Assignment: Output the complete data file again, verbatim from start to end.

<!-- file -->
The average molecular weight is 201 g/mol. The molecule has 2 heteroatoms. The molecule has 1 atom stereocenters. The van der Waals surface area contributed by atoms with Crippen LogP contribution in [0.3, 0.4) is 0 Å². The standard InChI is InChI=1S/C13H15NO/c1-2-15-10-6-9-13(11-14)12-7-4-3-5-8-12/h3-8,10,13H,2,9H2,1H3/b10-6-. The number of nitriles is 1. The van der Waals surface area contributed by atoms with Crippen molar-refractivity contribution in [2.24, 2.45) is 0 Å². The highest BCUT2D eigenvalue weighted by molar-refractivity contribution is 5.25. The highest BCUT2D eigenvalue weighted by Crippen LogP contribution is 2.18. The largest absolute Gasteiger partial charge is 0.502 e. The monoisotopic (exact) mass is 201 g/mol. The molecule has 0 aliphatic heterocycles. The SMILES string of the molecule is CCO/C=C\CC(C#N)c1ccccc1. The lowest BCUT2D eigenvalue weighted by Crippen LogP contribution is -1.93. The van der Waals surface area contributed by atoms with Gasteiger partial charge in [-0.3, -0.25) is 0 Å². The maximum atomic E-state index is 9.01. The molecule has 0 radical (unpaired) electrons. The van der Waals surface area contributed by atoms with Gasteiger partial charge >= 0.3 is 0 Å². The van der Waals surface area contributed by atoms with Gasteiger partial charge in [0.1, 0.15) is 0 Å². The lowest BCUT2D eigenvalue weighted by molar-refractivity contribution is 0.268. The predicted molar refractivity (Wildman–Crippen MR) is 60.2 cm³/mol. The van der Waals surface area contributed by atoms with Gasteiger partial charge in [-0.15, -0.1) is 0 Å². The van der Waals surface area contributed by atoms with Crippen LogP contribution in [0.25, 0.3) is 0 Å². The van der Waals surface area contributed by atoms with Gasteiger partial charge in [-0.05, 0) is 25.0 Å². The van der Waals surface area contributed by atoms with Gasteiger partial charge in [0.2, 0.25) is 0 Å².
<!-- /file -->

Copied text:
The average molecular weight is 201 g/mol. The molecule has 2 heteroatoms. The molecule has 1 atom stereocenters. The van der Waals surface area contributed by atoms with Crippen LogP contribution in [0.3, 0.4) is 0 Å². The standard InChI is InChI=1S/C13H15NO/c1-2-15-10-6-9-13(11-14)12-7-4-3-5-8-12/h3-8,10,13H,2,9H2,1H3/b10-6-. The number of nitriles is 1. The van der Waals surface area contributed by atoms with Crippen molar-refractivity contribution in [2.24, 2.45) is 0 Å². The highest BCUT2D eigenvalue weighted by molar-refractivity contribution is 5.25. The highest BCUT2D eigenvalue weighted by Crippen LogP contribution is 2.18. The largest absolute Gasteiger partial charge is 0.502 e. The monoisotopic (exact) mass is 201 g/mol. The molecule has 0 aliphatic heterocycles. The SMILES string of the molecule is CCO/C=C\CC(C#N)c1ccccc1. The lowest BCUT2D eigenvalue weighted by Crippen LogP contribution is -1.93. The van der Waals surface area contributed by atoms with Gasteiger partial charge in [-0.3, -0.25) is 0 Å². The maximum atomic E-state index is 9.01. The molecule has 0 radical (unpaired) electrons. The van der Waals surface area contributed by atoms with Gasteiger partial charge >= 0.3 is 0 Å². The van der Waals surface area contributed by atoms with Gasteiger partial charge in [0.1, 0.15) is 0 Å². The lowest BCUT2D eigenvalue weighted by molar-refractivity contribution is 0.268. The predicted molar refractivity (Wildman–Crippen MR) is 60.2 cm³/mol. The van der Waals surface area contributed by atoms with Gasteiger partial charge in [-0.15, -0.1) is 0 Å². The van der Waals surface area contributed by atoms with Crippen LogP contribution in [0.25, 0.3) is 0 Å². The van der Waals surface area contributed by atoms with Gasteiger partial charge in [-0.05, 0) is 25.0 Å². The van der Waals surface area contributed by atoms with Gasteiger partial charge in [0.2, 0.25) is 0 Å².